Over 55,000 cattle have died since the lumpy skin disease first appeared in Rajasthan in July, and it is now spreading like wildfire there.

As the collection fell by more than 21% in the month of August, the disease has now started to have an impact on the state’s milk production.

According to a senior official with the Rajasthan Cooperative Dairy Federation (RCDF), the epidemic has reduced milk collection by 5–6 lakh liters per day throughout the state and has had an impact on milk output.

However, because the department has made significant attempts to boost the collection, the decreased collection has not had an impact on the milk demand-supply ratio.

According to the (RCDF), collection centers gathered roughly 27.54 lakh liters of milk daily in August. Compared to the expected amount of 35 lakh liters per day, the collection is thought to have decreased by 6 to 8 lakh liters per day. According to the source, July’s expected collection rate of 30 lakh liters per day was also not met at 23. 60 lakh per day.
The monsoon season, which begins in Rajasthan in June, is predicted to result in an increase in milk collecting.

Due to the disease, milk production has nearly disappeared in many areas of Rajasthan’s Barmer districts.
Bhikharam Choudhary, president of Barmer Dugdh Utpadak Sahkari Samiti Limited (Milk Production Cooperative Committee), stated that two months ago, when things were normal, the total amount of milk collected each day was about 15,000 liters, with 70% of that coming from cows.

He stated, “Due to lumpy, which has mostly hit the cows, we are hardly getting 1000litres of cow milk, that too is not regular.”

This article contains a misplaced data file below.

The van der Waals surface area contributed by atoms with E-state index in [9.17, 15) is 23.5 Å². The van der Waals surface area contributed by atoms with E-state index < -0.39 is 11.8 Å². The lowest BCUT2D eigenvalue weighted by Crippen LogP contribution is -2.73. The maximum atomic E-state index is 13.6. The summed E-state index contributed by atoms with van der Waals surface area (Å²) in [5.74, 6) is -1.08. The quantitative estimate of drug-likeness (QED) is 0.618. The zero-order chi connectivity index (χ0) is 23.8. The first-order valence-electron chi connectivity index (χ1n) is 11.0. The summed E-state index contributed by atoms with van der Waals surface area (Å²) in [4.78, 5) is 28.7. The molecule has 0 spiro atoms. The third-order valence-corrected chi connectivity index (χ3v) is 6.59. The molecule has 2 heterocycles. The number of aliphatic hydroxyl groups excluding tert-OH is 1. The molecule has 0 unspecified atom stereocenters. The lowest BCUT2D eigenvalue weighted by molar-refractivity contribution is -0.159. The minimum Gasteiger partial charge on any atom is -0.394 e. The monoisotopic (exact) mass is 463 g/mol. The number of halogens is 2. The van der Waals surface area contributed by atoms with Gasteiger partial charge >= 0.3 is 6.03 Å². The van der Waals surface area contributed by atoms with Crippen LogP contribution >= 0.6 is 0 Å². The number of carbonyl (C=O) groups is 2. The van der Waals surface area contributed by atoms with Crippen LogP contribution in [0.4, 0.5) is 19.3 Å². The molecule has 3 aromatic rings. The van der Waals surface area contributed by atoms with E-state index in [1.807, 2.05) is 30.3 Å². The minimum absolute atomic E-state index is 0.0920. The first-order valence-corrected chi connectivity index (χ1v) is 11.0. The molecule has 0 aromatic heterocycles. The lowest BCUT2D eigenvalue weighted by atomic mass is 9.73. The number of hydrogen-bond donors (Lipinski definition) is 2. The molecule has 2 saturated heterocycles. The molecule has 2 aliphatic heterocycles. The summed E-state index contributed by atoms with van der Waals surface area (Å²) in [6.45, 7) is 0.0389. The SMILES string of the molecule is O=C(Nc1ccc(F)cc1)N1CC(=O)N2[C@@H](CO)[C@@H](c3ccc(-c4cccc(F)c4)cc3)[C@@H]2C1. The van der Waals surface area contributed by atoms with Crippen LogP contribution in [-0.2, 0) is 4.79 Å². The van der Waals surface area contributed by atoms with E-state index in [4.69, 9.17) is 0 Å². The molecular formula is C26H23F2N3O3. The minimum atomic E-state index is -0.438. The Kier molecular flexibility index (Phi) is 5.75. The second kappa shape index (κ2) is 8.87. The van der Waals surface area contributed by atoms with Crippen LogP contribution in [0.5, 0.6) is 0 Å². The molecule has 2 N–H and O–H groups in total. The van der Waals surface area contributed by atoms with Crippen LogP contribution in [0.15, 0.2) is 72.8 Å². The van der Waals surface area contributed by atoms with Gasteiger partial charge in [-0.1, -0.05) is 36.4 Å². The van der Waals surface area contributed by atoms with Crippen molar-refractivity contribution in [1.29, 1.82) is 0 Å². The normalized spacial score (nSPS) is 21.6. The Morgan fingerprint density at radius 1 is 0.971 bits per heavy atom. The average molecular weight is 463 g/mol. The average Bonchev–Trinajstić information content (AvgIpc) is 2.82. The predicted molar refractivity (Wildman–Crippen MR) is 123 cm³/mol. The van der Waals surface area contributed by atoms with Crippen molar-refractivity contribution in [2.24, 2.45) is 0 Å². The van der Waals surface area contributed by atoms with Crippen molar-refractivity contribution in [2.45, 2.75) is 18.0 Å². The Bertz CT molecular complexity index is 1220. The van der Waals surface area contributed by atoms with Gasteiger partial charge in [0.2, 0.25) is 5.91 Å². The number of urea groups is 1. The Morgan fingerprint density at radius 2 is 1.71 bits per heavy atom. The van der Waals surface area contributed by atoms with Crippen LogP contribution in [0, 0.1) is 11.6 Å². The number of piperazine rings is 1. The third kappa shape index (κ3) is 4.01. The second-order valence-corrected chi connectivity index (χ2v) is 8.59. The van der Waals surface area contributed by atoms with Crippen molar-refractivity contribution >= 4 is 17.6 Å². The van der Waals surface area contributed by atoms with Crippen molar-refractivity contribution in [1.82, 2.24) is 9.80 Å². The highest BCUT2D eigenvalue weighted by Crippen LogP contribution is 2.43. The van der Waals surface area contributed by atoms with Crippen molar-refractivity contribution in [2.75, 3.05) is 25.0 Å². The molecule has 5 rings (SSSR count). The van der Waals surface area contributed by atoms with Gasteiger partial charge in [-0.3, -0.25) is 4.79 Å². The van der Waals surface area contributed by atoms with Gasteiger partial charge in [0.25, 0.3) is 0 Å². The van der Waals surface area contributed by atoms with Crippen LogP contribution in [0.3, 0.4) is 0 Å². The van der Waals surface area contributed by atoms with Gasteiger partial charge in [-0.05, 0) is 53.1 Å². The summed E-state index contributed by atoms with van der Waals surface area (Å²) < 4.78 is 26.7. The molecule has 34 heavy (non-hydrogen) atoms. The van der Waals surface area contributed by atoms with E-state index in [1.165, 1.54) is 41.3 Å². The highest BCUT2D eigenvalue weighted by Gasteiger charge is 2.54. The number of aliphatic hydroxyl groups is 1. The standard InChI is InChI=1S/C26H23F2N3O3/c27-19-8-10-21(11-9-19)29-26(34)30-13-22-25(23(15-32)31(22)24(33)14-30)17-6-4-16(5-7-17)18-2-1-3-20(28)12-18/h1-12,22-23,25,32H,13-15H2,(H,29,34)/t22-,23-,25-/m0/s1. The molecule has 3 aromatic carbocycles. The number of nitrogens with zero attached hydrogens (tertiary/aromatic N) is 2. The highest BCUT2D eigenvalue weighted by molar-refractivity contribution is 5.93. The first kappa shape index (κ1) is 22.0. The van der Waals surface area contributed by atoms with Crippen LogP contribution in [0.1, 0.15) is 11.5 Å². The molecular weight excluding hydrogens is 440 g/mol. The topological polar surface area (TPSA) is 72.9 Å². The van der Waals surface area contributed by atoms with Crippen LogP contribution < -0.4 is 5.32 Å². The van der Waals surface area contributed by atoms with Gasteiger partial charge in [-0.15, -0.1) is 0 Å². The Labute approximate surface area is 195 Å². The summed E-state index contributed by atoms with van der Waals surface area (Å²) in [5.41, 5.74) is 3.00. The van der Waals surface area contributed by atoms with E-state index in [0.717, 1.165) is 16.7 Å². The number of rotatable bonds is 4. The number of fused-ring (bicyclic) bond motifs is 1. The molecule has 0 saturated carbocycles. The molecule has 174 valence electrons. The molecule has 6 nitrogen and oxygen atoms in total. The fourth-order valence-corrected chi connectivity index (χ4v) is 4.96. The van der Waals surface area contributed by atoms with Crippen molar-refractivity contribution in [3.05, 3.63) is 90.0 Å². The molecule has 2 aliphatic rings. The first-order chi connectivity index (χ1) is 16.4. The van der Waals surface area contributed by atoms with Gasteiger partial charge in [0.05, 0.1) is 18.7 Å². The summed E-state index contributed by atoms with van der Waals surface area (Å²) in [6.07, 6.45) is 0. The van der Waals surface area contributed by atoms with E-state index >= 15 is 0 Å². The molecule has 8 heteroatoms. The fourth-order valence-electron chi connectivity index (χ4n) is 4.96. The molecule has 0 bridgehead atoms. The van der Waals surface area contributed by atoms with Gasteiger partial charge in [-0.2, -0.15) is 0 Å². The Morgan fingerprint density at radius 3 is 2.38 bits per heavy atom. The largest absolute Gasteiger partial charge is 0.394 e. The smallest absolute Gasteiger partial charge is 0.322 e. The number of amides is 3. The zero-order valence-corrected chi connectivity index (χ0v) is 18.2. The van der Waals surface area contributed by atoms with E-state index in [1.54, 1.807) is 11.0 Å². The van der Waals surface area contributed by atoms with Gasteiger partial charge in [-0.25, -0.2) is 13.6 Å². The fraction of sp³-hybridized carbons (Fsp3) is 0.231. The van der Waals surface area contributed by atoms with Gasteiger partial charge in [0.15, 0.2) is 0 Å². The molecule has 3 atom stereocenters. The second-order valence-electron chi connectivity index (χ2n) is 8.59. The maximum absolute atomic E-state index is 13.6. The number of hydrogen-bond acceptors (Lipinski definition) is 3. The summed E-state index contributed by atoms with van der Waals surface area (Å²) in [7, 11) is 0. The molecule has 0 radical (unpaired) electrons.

In Barmer, there are a total of 72 operating milk federations, 10% of which have ceased operations due to their complete reliance on cow milk, according to him.
The disease lumpy has killed a significant number of people in several areas, which has caused a halt in the supply of milk from certain regions.

Pumaram Bishnoi, a cattle farmer from Dedavaas village in Barmer, shared his struggles, saying, “Earlier, I sold about 15 liters of cow milk every day, but today, I’m buying it for personal requirements. This sickness claimed the lives of all three cows.

The cost of livestock has also increased due to this sickness. A cow used to cost between 10,000 and 15,000 rupees, but today it might cost between 30 and 40,000. The collection has decreased across the board, significantly affecting the small and marginal cattle rearers in Ajmer.

Ramchandra Choudhary, President, Ajmer Dugdh Utpadak Sahkari Samiti said, “Before lumpy, per day collection was 2.70lakh litre, which has now reduced to 2.45lakh litre. The collection gap is more when compared with the expected growth, which we were expecting to touch 3.50lakh litre per day.”

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